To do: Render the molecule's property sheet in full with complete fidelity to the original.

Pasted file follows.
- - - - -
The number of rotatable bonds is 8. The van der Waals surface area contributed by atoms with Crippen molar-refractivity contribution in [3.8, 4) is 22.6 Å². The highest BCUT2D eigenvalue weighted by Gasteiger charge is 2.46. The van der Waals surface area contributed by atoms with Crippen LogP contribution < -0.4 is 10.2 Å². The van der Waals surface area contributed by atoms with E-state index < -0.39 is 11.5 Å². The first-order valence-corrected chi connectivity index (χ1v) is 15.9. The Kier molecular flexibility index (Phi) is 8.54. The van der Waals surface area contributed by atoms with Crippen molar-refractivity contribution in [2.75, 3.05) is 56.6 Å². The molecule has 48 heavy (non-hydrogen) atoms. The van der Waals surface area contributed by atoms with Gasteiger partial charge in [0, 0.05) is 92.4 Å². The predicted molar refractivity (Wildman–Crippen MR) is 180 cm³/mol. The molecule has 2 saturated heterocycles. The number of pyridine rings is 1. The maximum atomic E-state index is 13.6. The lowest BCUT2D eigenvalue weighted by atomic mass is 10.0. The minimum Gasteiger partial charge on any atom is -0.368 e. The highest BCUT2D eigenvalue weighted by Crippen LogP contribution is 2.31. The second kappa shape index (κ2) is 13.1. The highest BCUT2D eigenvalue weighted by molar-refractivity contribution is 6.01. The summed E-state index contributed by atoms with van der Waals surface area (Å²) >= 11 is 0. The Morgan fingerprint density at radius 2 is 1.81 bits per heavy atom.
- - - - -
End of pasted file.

The number of rotatable bonds is 8. The van der Waals surface area contributed by atoms with Crippen molar-refractivity contribution in [3.8, 4) is 22.6 Å². The highest BCUT2D eigenvalue weighted by Gasteiger charge is 2.46. The van der Waals surface area contributed by atoms with Crippen LogP contribution < -0.4 is 10.2 Å². The van der Waals surface area contributed by atoms with E-state index < -0.39 is 11.5 Å². The first-order valence-corrected chi connectivity index (χ1v) is 15.9. The Kier molecular flexibility index (Phi) is 8.54. The van der Waals surface area contributed by atoms with Crippen molar-refractivity contribution in [2.75, 3.05) is 56.6 Å². The molecule has 48 heavy (non-hydrogen) atoms. The van der Waals surface area contributed by atoms with Gasteiger partial charge in [0, 0.05) is 92.4 Å². The predicted molar refractivity (Wildman–Crippen MR) is 180 cm³/mol. The molecule has 2 saturated heterocycles. The number of pyridine rings is 1. The maximum atomic E-state index is 13.6. The lowest BCUT2D eigenvalue weighted by atomic mass is 10.0. The minimum Gasteiger partial charge on any atom is -0.368 e. The highest BCUT2D eigenvalue weighted by Crippen LogP contribution is 2.31. The second kappa shape index (κ2) is 13.1. The highest BCUT2D eigenvalue weighted by molar-refractivity contribution is 6.01. The summed E-state index contributed by atoms with van der Waals surface area (Å²) >= 11 is 0. The Morgan fingerprint density at radius 2 is 1.81 bits per heavy atom.